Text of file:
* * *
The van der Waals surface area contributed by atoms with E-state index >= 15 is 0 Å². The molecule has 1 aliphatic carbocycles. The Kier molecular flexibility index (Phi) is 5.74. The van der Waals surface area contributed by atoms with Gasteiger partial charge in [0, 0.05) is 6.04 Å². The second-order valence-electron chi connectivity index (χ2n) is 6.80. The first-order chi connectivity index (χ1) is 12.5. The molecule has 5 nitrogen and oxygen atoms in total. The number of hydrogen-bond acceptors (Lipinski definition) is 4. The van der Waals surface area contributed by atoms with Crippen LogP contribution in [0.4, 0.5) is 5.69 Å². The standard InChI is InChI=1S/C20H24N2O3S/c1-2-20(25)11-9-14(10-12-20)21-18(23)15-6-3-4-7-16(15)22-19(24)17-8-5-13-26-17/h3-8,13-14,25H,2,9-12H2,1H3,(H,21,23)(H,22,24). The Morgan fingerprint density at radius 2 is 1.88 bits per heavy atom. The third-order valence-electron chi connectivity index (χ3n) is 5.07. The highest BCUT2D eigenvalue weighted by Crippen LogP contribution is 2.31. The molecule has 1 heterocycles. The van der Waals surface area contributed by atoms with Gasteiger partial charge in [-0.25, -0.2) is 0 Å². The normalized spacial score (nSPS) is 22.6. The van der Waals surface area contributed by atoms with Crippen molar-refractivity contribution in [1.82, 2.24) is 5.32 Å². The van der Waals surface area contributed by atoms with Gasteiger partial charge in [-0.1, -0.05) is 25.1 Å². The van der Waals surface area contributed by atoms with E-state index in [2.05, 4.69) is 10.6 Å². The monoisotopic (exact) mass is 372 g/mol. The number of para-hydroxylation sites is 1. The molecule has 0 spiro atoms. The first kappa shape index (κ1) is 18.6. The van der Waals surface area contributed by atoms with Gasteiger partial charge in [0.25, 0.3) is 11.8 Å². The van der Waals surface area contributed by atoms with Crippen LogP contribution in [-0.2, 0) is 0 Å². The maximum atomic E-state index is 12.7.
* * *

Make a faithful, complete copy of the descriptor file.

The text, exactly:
The van der Waals surface area contributed by atoms with E-state index >= 15 is 0 Å². The molecule has 1 aliphatic carbocycles. The Kier molecular flexibility index (Phi) is 5.74. The van der Waals surface area contributed by atoms with Gasteiger partial charge in [0, 0.05) is 6.04 Å². The second-order valence-electron chi connectivity index (χ2n) is 6.80. The first-order chi connectivity index (χ1) is 12.5. The molecule has 5 nitrogen and oxygen atoms in total. The number of hydrogen-bond acceptors (Lipinski definition) is 4. The van der Waals surface area contributed by atoms with Crippen LogP contribution in [0.4, 0.5) is 5.69 Å². The standard InChI is InChI=1S/C20H24N2O3S/c1-2-20(25)11-9-14(10-12-20)21-18(23)15-6-3-4-7-16(15)22-19(24)17-8-5-13-26-17/h3-8,13-14,25H,2,9-12H2,1H3,(H,21,23)(H,22,24). The Morgan fingerprint density at radius 2 is 1.88 bits per heavy atom. The third-order valence-electron chi connectivity index (χ3n) is 5.07. The highest BCUT2D eigenvalue weighted by Crippen LogP contribution is 2.31. The molecule has 1 heterocycles. The van der Waals surface area contributed by atoms with Gasteiger partial charge in [-0.25, -0.2) is 0 Å². The normalized spacial score (nSPS) is 22.6. The van der Waals surface area contributed by atoms with Crippen molar-refractivity contribution in [1.82, 2.24) is 5.32 Å². The van der Waals surface area contributed by atoms with Gasteiger partial charge in [-0.1, -0.05) is 25.1 Å². The van der Waals surface area contributed by atoms with E-state index in [2.05, 4.69) is 10.6 Å². The monoisotopic (exact) mass is 372 g/mol. The number of para-hydroxylation sites is 1. The molecule has 0 spiro atoms. The first kappa shape index (κ1) is 18.6. The van der Waals surface area contributed by atoms with Gasteiger partial charge in [0.25, 0.3) is 11.8 Å². The van der Waals surface area contributed by atoms with Crippen LogP contribution in [-0.2, 0) is 0 Å². The maximum atomic E-state index is 12.7.